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Molecular mechanism of influenza A NS1-mediated TRIM25 recognition and inhibition
journal contributionposted on 2020-08-20, 16:44 authored by Marios G Koliopoulos, Mathilde Lethier, Annemarthe G van der Veen, Kevin Haubrich, Janosch Hennig, Eva Kowalinski, Rebecca V Stevens, Stephen R Martin, Caetano Reis e Sousa, Stephen Cusack, Katrin Rittinger
RIG-I is a viral RNA sensor that induces the production of type I interferon (IFN) in response to infection with a variety of viruses. Modification of RIG-I with K63-linked poly-ubiquitin chains, synthesised by TRIM25, is crucial for activation of the RIG-I/MAVS signalling pathway. TRIM25 activity is targeted by influenza A virus non-structural protein 1 (NS1) to suppress IFN production and prevent an efficient host immune response. Here we present structures of the human TRIM25 coiled-coil-PRYSPRY module and of complexes between the TRIM25 coiled-coil domain and NS1. These structures show that binding of NS1 interferes with the correct positioning of the PRYSPRY domain of TRIM25 required for substrate ubiquitination and provide a mechanistic explanation for how NS1 suppresses RIG-I ubiquitination and hence downstream signalling. In contrast, the formation of unanchored K63-linked poly-ubiquitin chains is unchanged by NS1 binding, indicating that RING dimerisation of TRIM25 is not affected by NS1.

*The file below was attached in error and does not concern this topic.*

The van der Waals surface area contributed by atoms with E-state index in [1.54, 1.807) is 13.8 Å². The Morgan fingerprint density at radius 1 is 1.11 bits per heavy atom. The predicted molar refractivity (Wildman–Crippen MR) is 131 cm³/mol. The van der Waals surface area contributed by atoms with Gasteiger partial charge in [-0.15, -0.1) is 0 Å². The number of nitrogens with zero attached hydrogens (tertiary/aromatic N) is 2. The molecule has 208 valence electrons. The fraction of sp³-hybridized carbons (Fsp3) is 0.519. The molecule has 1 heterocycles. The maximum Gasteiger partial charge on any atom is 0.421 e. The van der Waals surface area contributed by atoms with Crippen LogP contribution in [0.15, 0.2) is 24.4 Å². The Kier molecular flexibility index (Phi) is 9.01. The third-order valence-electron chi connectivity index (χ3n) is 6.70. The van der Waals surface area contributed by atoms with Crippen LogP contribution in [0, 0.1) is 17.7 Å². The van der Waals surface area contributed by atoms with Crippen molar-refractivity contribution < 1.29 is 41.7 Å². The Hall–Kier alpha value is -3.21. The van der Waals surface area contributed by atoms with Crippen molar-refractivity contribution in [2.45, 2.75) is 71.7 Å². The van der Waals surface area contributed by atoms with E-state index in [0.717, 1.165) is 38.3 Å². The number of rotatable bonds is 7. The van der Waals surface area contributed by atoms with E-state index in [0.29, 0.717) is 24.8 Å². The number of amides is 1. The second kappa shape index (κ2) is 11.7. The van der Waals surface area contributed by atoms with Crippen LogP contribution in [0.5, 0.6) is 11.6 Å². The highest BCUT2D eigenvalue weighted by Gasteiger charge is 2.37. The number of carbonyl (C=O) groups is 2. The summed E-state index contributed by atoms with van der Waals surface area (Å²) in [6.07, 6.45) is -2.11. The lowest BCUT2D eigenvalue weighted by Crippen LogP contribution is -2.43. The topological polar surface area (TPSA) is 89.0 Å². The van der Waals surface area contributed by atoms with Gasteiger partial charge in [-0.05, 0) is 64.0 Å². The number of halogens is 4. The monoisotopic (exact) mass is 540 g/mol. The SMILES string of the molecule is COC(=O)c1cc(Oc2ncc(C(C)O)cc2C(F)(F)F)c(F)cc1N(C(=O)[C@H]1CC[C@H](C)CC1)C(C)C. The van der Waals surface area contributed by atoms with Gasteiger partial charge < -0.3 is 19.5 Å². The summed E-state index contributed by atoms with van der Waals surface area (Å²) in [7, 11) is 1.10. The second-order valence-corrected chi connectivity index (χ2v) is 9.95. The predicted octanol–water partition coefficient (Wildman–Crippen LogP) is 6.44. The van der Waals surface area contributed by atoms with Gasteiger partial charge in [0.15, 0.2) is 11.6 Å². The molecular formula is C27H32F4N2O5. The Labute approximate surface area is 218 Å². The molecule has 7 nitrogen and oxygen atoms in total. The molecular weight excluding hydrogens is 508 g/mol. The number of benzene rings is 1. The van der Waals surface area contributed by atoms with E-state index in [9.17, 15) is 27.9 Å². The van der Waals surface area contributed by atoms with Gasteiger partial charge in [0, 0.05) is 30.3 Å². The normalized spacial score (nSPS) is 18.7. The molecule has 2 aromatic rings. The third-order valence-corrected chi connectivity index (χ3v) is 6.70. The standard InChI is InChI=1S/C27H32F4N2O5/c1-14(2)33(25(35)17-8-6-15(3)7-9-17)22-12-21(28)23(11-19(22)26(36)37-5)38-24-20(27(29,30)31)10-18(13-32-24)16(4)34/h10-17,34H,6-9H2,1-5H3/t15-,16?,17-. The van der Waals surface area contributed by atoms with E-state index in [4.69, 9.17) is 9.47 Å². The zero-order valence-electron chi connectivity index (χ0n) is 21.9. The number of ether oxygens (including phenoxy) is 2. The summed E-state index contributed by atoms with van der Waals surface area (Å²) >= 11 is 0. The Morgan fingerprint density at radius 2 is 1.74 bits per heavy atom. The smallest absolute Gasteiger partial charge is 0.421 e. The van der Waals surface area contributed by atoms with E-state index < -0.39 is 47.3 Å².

Amino Acid SequenceCells, CulturedDEAD Box Protein 58HEK293 CellsHumansInterferonsProtein BindingProtein DomainsProtein MultimerizationRNA, ViralSignal TransductionTranscription FactorsTripartite Motif ProteinsUbiquitin-Protein LigasesUbiquitinationViral Nonstructural ProteinsRittinger FC001142Reis e Sousa FC001136SBPRT-ack